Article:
Help Transform the Energy Sector!

EMA is keen to co-create solutions with the industry to resolve existing challenges faced by our energy sector. If you think you have ideas that can deliver greater value to the industry and consumers, contact us!

Share your ideas!

EMA has been actively enhancing our regulations and seeking ideas that could support new energy technologies and business models.

We encourage and welcome industry to share your ideas via on how we can overcome these challenges! If rule changes/waivers are necessary, these ideas could also be implemented under the Regulatory Sandbox.

Challenge 1: With the envisaged introduction of electricity imports in future, how might we safeguard the reliability of our power sector through local backup measures

If electricity imports are to play a meaningful role in our power sector, the outage risk of electricity imports will have to be addressed in a reliable and economically efficient manner.

  • EMA notes that electricity imports have a different reliability profile compared to Combined Cycle Gas Turbines (CCGTs). The outage of individual CCGTs are typically rectified in a span of days or several weeks. In comparison, for electricity imports via subsea cables, a sufficiently severe outage (e.g. cable damage) may take up to several months to repair.
  • To ensure system reliability, EMA envisages that electricity imports will have to be supported by backup capacity in Singapore that can respond quickly and be able to sustain output for months.

To prepare for the future entry of electricity imports, EMA wishes to engage industry players and experts to design and refine solutions that can address the problem statement, and further seeks interest from parties who could provide these solutions as a service.

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Challenge 2: How might we overcome billing system and settlement constraints when consumers install different generation technologies (or lease them from different entities)?

With the proliferation of new technologies such as solar PV and energy storage, consumers and companies are looking to adopt them to reduce electricity costs.

This has also created new business models such as the leasing model. This allows consumers to lease the new technologies instead of investing in high upfront capital cost.

However, consumers will face challenges if they want to (a) install different types of new technologies; and/or (b) lease them from different entities. This is due to the current design of the billing system and different settlement frameworks for different technologies.

We expect more consumers to face these problems in future with the growing interest in renewables and energy storage.

If resolved, this could open up vast opportunities for consumers and businesses to cut operational costs. It will also lead to new business opportunities for investors.

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Challenge 3: How might we help consumers with embedded generation to reduce their required grid capacity?

Large Embedded Generation (EG) consumers have to book grid capacity from Singapore Power. They also have to pay for the use of the grid through a combination of fixed and variable charges. In particular, EG consumers tend to book higher grid capacity in case the EG fails to meet the load demand.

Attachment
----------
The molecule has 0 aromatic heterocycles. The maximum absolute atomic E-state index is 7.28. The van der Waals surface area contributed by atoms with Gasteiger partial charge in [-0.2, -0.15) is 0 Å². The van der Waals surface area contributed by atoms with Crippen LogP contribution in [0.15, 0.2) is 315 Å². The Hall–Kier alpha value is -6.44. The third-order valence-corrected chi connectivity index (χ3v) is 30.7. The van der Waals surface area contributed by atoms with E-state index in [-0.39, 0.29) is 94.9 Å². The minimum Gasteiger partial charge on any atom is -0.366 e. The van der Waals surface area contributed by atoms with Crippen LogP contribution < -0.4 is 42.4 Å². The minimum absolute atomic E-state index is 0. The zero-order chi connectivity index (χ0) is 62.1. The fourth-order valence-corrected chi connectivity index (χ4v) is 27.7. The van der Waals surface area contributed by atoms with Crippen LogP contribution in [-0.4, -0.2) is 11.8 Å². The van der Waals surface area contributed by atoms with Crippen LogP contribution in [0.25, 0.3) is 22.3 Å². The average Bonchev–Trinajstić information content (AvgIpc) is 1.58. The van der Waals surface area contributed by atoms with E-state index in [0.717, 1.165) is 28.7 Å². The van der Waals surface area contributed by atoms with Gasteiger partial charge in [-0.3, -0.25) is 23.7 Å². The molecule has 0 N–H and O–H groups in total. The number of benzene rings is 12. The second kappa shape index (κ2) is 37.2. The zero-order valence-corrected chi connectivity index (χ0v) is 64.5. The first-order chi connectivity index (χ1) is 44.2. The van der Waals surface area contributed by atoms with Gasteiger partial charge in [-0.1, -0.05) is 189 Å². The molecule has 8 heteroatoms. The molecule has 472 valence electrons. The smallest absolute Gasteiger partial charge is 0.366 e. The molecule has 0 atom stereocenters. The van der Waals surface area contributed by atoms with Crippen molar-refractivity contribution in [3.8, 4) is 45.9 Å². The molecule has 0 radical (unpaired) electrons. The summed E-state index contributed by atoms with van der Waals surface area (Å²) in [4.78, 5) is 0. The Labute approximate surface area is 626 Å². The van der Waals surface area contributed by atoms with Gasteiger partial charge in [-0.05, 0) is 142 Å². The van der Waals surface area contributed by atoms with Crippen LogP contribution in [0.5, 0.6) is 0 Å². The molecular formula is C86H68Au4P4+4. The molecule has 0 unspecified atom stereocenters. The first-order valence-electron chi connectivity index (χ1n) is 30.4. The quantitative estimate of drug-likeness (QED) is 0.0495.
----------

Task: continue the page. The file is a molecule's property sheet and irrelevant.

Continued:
Alternatively, EG consumers can opt to cut off power when demand exceeds contracted capacity and reduce their capacity charges.

With the growing increase in EGs, EMA is keen to explore innovative solutions that will allow EG consumers to better manage their load demand and reduce capacity charges.

One potential solution could be to explore capping (instead of cutting) power supply when demand exceeds contracted capacity. Another solution may be to use Energy Storage Solutions (and other smart grid devices) to supplement existing grid connection schemes.

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Challenge 4: How could we facilitate Vehicle-to-Grid (V2G) uptake in Singapore?

The deployment of Electric Vehicles (EV) will contribute towards achieving a more environmentally sustainable land transport sector in Singapore. The government is supportive of adopting cleaner vehicles and has introduced measures to facilitate EV adoption. The proliferation of EVs in our market would in turn pave the way for V2G services to become more viable.

Recognising the potential benefits of V2G services for our energy system and to achieve our goals of a progressive and sustainable energy landscape, EMA is ready to support the implementation of V2G in our energy market.

Given the nascency of V2G domestically, EMA is adopting an open-ended approach to seek feedback and comments to refine our policy considerations around V2G participation and EV charging infrastructure. Your valuable feedback will ensure that our regulatory developments are fit-for-purpose and support potential business models.

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Challenge 5: How could we leverage on consumer loads to provide for Fast Start service?

As Singapore’s energy landscape evolves and demand grows, EMA continues to explore new strategies to maintain our power supply reliability and security. Given our energy resource constraints, maximising resource efficiency is critical in creating a sustainable energy future for Singapore.

One area where resources could be more efficiently channeled is for the provision of Fast Start. This service is called upon to restore reserve following an outage of online generating units.

Recognising this, EMA is exploring leveraging on consumer loads to provide for Fast Start service to maximise available resources and enhance system efficiency. We are keen to gather industry feedback and interest with regards to this proposal. Further details can be found here.

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